Hello everyone! Or should I say, hello anyone? Is anyone out there? I have more I want to say about my math-ridden adventures in VR, but I need to interrupt my irregularly scheduled blogging broadcast to bring you urgent news! I have some time set aside to exclusively update Guppy Animation Tools. I expect this next release will have many breaking changes, so I’ve just released the last maintenance update to Guppy Animation Tools.
For this update I want to:
- Rewrite all GUI’s into QT (expect small tweaks to the UI’s nothing earth shattering).
- Remove features that are either replicated by Maya or don’t seem to be used by many people.
- Rewrite any code that makes me squint and question my own intelligence. (Guppy Animation Tools was written as I learned python. And it shows in some areas.)
What does this mean to you, my dear intrepid reader? It means, if you use a feature and want it to stay, have noticed a bug and want it fixed, or want a new feature, NOW is the time to tell me! For everyone else, as you were!
Like most of my personal projects, I fell into this math hole with a few (not so) simple items on my agenda. They eventually looked something like this:
- Learn OpenGL.
- Make a VR sculpting application.
- Write this using only C++ and small helper libraries. No big frameworks.
- Implement a signed distance renderer.
But I’m getting ahead of myself a bit. In the beginning, I discovered signed distance fields while doing research for a shader I was trying to write in Unreal Engine. I saw a bunch of cool examples, and wanted to dive right in and figure out how all this stuff worked! Unfortunately, all the examples I was looking at were written in GLSL. Learning a new complex subject and trying to translate that into Unreal’s shader system was more than I wanted to chew off. So, I opened up Unity for the first time, and started coding (that’s simpler, right?).
As it turns out, this WAS simpler. After learning the basics of how modern game engines were organized in Unreal, picking up a little Unity was a breeze. Coming from python/c++ background, C# was very straight forward as well, especially with the great IDE integration with Visual Studio Code. I really enjoyed learning C#. I wish this language had more adoption in the fields I normally work in.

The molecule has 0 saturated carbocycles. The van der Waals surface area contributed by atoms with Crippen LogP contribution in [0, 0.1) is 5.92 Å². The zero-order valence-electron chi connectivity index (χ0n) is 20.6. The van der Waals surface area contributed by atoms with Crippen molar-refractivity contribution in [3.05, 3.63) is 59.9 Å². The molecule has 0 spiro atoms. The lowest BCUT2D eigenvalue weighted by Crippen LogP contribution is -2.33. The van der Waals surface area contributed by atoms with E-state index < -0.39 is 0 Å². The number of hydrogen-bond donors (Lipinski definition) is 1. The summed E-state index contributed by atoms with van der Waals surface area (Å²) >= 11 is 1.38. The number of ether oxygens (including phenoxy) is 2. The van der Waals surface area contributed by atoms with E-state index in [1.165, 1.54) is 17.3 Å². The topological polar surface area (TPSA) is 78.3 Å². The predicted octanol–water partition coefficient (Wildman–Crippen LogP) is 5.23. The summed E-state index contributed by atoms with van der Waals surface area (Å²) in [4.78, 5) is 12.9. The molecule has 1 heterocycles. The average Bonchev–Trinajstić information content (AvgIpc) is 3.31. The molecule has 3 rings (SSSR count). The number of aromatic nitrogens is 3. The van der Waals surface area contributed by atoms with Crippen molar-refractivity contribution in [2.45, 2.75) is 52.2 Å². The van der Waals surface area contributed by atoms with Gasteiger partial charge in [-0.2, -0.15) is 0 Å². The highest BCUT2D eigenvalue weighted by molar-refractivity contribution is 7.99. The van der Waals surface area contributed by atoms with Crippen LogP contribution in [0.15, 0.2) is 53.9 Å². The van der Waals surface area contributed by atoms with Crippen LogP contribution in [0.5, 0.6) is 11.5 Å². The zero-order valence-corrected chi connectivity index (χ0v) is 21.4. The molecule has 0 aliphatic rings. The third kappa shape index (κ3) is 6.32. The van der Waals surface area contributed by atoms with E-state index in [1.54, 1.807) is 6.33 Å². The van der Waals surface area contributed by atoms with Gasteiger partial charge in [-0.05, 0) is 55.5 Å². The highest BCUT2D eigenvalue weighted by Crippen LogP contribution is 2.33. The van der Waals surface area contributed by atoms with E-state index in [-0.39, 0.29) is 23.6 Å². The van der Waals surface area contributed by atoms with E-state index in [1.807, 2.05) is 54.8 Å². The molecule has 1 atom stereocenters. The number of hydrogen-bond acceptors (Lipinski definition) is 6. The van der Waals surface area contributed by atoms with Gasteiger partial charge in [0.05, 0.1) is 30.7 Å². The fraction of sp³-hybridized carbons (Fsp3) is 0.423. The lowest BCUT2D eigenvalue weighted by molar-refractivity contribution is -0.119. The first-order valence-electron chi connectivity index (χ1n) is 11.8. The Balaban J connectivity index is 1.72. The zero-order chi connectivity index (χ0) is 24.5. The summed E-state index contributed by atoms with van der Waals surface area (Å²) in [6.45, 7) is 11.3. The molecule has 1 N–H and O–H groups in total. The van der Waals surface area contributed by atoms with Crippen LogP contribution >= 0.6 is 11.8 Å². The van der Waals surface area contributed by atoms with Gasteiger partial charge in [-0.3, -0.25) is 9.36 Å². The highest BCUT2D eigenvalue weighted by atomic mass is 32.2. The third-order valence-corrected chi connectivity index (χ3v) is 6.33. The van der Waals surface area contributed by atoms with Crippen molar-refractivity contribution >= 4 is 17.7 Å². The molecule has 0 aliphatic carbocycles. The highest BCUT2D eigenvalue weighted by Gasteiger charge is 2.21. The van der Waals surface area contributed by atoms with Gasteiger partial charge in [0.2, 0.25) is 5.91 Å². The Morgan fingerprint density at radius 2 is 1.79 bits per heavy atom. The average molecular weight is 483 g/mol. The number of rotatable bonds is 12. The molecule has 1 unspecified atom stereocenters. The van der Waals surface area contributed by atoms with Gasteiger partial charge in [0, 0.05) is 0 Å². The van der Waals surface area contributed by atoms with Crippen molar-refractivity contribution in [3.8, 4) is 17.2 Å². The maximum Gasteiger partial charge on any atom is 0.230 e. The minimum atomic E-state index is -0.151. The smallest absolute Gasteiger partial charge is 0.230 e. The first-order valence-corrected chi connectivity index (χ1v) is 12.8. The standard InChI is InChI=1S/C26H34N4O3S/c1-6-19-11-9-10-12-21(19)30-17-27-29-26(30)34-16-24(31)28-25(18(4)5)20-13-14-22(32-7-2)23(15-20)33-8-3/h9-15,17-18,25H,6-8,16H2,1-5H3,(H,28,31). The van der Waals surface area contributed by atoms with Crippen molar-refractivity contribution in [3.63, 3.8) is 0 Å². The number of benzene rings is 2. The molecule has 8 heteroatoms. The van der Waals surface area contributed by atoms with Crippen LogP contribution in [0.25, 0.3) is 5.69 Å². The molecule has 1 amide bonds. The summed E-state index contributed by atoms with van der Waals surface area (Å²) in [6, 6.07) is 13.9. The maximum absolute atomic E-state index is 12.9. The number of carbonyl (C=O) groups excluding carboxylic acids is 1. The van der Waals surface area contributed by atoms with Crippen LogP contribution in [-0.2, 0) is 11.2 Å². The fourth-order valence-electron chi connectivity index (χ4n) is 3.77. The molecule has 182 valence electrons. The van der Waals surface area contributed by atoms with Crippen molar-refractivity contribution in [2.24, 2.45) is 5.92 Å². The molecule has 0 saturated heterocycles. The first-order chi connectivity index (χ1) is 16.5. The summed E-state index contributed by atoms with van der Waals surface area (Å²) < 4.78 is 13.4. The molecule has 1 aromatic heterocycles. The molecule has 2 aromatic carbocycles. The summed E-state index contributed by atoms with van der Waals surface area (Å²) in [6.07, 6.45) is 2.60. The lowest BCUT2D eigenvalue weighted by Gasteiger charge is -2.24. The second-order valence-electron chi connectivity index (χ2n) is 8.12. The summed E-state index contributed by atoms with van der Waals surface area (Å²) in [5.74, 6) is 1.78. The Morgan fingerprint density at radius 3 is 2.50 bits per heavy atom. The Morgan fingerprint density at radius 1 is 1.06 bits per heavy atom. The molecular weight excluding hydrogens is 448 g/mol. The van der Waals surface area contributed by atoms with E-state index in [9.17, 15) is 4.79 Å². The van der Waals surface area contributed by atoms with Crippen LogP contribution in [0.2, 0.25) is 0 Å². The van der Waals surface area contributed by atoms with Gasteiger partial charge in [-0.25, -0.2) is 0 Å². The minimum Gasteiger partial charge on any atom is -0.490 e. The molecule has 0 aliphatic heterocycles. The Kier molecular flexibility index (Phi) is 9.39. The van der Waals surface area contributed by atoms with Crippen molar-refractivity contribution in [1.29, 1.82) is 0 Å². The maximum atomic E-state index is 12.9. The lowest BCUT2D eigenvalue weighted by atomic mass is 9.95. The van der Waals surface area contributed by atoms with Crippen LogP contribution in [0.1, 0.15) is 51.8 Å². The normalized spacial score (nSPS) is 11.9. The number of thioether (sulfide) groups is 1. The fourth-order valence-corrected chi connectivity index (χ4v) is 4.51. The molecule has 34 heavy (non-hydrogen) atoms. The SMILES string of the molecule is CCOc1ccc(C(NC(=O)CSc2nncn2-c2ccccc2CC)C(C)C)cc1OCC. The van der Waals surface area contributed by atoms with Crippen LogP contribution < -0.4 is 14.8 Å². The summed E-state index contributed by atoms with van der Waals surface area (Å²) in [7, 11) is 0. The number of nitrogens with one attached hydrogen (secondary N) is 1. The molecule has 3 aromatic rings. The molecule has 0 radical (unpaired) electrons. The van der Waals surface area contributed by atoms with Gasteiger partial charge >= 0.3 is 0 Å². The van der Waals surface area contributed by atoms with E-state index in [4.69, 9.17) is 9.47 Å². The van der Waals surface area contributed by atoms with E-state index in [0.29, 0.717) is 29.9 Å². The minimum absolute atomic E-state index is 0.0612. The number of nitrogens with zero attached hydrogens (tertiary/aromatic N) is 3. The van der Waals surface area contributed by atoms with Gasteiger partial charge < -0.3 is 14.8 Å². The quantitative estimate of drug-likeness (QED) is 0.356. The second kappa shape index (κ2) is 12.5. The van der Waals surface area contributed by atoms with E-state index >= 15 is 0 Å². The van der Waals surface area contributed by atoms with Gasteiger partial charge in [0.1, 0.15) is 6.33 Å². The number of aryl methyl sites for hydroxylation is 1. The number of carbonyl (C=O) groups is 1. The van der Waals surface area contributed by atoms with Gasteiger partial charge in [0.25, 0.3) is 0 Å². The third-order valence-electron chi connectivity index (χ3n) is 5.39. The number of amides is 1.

To get started, I read a few signed distance field ray marching tutorials specifically for Unity. For more information, I inspected a number of shadertoy shaders. Then I dug in deeper, and got the whole thing to render in VR. My backwards approach to learning unity gave me a good laugh at the time. I started with learning the shader system, then how to integrate my shaders with C#/SteamVR, and only at that point did I learn how to spawn an object.
It’s that time of year again. Update time. A quick review: since the last time I posted, I joined Dreamworks to work on their Oriental Dreamworks pipeline. Due to the constraints of the job, I felt that posting on this blog was not in my best interest. As a result, this website and my git repo languished. I worked with a lot of really awesome people there, but ultimately due to a number of reasons, I decided to leave and try other pursuits.
Pursuits in VR!
I set out with the rough goals:
- Learn about gaming.
- Learn about VR.
- Make a thing.
My first approach was to make a game with grid-snapping in Unreal Engine. I got my feet wet testing new ideas with unreal blueprints and I dusted off my c++ knowledge. My c++ knowledge turned out to be dusty indeed. I quickly ran afoul of Unreals macro system, which made it incredibly difficult to figure out if my particular problem was specific to unreal or not. (For those not in the know, unreal adds a reflection system to c++ via macros and a transpilation process. It’s all very magical.)
I quickly learned that moving code from blueprints to c++ and vice versa is a very manual and error-prone process. But, in the end, I did get my grid snapping system working. Of course, as soon as I did, I learned that zapping tables was way more fun!...continue?